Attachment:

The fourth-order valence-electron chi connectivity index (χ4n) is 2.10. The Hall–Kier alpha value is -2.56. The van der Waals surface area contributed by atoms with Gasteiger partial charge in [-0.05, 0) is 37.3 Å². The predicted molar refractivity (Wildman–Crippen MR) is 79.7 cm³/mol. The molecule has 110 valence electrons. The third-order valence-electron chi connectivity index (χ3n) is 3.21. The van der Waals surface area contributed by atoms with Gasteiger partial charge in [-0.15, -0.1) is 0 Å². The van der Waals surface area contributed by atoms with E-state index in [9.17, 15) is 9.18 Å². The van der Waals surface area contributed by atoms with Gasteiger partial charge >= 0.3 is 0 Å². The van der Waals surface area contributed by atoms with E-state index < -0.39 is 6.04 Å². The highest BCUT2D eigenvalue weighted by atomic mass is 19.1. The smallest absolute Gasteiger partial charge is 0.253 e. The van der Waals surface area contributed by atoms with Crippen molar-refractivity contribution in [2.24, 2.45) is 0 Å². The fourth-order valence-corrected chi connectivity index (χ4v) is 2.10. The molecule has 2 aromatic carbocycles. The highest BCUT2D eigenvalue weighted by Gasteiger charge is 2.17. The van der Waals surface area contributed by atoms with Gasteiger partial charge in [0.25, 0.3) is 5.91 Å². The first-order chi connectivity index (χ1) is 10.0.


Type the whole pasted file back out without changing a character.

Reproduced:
The fourth-order valence-electron chi connectivity index (χ4n) is 2.10. The Hall–Kier alpha value is -2.56. The van der Waals surface area contributed by atoms with Gasteiger partial charge in [-0.05, 0) is 37.3 Å². The predicted molar refractivity (Wildman–Crippen MR) is 79.7 cm³/mol. The molecule has 110 valence electrons. The third-order valence-electron chi connectivity index (χ3n) is 3.21. The van der Waals surface area contributed by atoms with Gasteiger partial charge in [-0.15, -0.1) is 0 Å². The van der Waals surface area contributed by atoms with E-state index in [9.17, 15) is 9.18 Å². The van der Waals surface area contributed by atoms with Gasteiger partial charge >= 0.3 is 0 Å². The van der Waals surface area contributed by atoms with E-state index < -0.39 is 6.04 Å². The highest BCUT2D eigenvalue weighted by atomic mass is 19.1. The smallest absolute Gasteiger partial charge is 0.253 e. The van der Waals surface area contributed by atoms with Crippen molar-refractivity contribution in [2.24, 2.45) is 0 Å². The fourth-order valence-corrected chi connectivity index (χ4v) is 2.10. The molecule has 2 aromatic carbocycles. The highest BCUT2D eigenvalue weighted by Gasteiger charge is 2.17. The van der Waals surface area contributed by atoms with Gasteiger partial charge in [0.25, 0.3) is 5.91 Å². The first-order chi connectivity index (χ1) is 10.0.